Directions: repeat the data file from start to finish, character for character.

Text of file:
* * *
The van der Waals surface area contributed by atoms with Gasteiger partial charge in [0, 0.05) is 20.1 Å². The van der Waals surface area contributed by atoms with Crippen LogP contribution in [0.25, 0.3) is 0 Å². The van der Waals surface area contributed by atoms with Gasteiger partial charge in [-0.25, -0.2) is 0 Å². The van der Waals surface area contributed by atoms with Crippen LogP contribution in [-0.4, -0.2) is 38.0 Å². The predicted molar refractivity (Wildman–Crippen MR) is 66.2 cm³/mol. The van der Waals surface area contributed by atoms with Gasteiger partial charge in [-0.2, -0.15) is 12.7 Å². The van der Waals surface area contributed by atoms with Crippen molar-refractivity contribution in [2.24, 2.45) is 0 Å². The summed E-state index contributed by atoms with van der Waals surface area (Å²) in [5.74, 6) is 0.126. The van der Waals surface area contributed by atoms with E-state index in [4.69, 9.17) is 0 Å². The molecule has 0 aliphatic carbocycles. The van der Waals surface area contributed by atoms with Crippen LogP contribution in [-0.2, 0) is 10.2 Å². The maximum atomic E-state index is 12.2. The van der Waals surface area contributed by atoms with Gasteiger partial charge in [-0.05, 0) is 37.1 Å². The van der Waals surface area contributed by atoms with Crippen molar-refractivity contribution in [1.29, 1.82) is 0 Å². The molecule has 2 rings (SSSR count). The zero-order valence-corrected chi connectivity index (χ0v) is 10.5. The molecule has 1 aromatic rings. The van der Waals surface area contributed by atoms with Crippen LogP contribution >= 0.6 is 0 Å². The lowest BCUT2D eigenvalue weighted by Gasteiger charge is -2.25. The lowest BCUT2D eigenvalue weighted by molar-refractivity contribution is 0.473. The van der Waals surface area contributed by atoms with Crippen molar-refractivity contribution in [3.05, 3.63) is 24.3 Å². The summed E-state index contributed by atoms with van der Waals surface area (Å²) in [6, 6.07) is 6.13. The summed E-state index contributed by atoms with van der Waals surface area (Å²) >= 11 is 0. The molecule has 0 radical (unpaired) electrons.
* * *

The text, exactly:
The van der Waals surface area contributed by atoms with Gasteiger partial charge in [0, 0.05) is 20.1 Å². The van der Waals surface area contributed by atoms with Crippen LogP contribution in [0.25, 0.3) is 0 Å². The van der Waals surface area contributed by atoms with Gasteiger partial charge in [-0.25, -0.2) is 0 Å². The van der Waals surface area contributed by atoms with Crippen LogP contribution in [-0.4, -0.2) is 38.0 Å². The predicted molar refractivity (Wildman–Crippen MR) is 66.2 cm³/mol. The van der Waals surface area contributed by atoms with Gasteiger partial charge in [-0.2, -0.15) is 12.7 Å². The van der Waals surface area contributed by atoms with Crippen molar-refractivity contribution in [2.24, 2.45) is 0 Å². The summed E-state index contributed by atoms with van der Waals surface area (Å²) in [5.74, 6) is 0.126. The van der Waals surface area contributed by atoms with E-state index in [4.69, 9.17) is 0 Å². The molecule has 0 aliphatic carbocycles. The van der Waals surface area contributed by atoms with Crippen LogP contribution in [-0.2, 0) is 10.2 Å². The maximum atomic E-state index is 12.2. The van der Waals surface area contributed by atoms with Gasteiger partial charge in [-0.05, 0) is 37.1 Å². The van der Waals surface area contributed by atoms with Crippen molar-refractivity contribution in [1.29, 1.82) is 0 Å². The molecule has 2 rings (SSSR count). The zero-order valence-corrected chi connectivity index (χ0v) is 10.5. The molecule has 1 aromatic rings. The van der Waals surface area contributed by atoms with Crippen LogP contribution >= 0.6 is 0 Å². The lowest BCUT2D eigenvalue weighted by Gasteiger charge is -2.25. The lowest BCUT2D eigenvalue weighted by molar-refractivity contribution is 0.473. The van der Waals surface area contributed by atoms with Crippen molar-refractivity contribution in [3.05, 3.63) is 24.3 Å². The summed E-state index contributed by atoms with van der Waals surface area (Å²) in [6, 6.07) is 6.13. The summed E-state index contributed by atoms with van der Waals surface area (Å²) >= 11 is 0. The molecule has 0 radical (unpaired) electrons.